Sunday, December 21, 2014

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Parsons School Of Design Students Dream Up Quirky Uses For Technology

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In the following report, NY1 Tech Beat Reporter Adam Balkin sorts through an entire room full of bizarre uses of technology to help you decide if any of them might someday end up in your life.

The Swap-O-Matic is a public vending machine for trading old stuff. For the Virtual Voodoo Doll, stick it with a needle and an on-camera likeness feels the pain.

These are the kinds of interesting, quirky, weird technological innovations you'll find each year at the Parsons Design and Technology Thesis Exhibition.

“The goal of Design and Technology and of students in this program is actually to think about people first and not the technology,” says Colleen Macklin of Parsons School of Design. “They come up with amazing things because they're actually looking at problems in the general world in our daily lives, and they're trying to solve them using design and technology.”

A real problem is nightmares. A real solution is the Nightmare Waker-Upper.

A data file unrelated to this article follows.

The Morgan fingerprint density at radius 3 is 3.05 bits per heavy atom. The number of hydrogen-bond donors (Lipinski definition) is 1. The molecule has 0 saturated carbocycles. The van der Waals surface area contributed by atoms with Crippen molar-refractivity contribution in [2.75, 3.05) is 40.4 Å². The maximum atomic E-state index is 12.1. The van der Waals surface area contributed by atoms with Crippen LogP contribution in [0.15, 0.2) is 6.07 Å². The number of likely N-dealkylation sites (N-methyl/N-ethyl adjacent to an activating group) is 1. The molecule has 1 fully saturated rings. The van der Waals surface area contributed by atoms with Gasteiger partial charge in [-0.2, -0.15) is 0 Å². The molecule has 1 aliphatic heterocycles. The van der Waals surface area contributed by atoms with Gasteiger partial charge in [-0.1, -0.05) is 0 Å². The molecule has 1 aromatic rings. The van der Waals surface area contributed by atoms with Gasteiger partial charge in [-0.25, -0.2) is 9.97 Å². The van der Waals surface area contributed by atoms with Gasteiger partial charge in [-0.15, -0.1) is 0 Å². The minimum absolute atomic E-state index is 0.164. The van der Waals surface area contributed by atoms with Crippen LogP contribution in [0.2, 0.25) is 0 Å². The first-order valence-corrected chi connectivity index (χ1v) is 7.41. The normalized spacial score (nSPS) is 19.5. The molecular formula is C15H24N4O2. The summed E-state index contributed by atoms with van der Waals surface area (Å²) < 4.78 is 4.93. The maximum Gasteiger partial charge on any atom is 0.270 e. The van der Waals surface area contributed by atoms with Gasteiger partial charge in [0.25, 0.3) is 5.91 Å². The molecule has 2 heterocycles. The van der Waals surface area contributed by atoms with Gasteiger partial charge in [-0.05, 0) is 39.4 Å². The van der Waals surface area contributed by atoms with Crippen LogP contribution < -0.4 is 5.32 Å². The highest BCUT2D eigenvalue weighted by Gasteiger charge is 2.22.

“You wear a glove to sleep and it senses from your heartbeat, your sweat on your hands, your body temperature, to determine whether you're having a nightmare, and if you are it will wake you up,” says Macklin.

Another invention is neat both because of the gee-whiz factor, but also because it could possibly help people with disabilities - maybe those who can't use their hands or arms - more easily manipulate computers. How it works is, you look down into what looks like a microscope to calibrate it so that you can manipulate a cursor and redraw images using just your eyes.

“These kinds of devices on the market are incredibly expensive, and she's created a really cheap design solution,” says Macklin.

Tag is also apparently big with Parsons students. “Hit Me!” is exactly that - you score a point by smacking the button on top of the other person's head. The button also snaps a camera in the headset, taking a picture of you smacking your friend.

“Every day we're dependent on technology, sending emails or instant messaging, but it's not quite the same as seeing somebody face to face or interacting with somebody,” says Kaho Abe, one of the students who created "Hit Me!" “So this game is just a way of promoting that through technology.”

Or if you really want to hurt your friend, Taser Tag delivers an electric shock to his head the closer you get. But you get shocked, too. This one can't be safe.

“The working hypothesis is people will forgo their own safety to inflict pain upon others, and from what I've found out, from experience, it turns out to be true,” says Randy Sarafan, a Parsons student. “People will continue to risk their own safety to continue hurting other people, and that's pretty scary.”

Almost as scary as developing a game like this in the first place.

- Adam Balkin ClientIP:, UserAgent: CCBot/2.0 ( Profile: TWCSAMLSP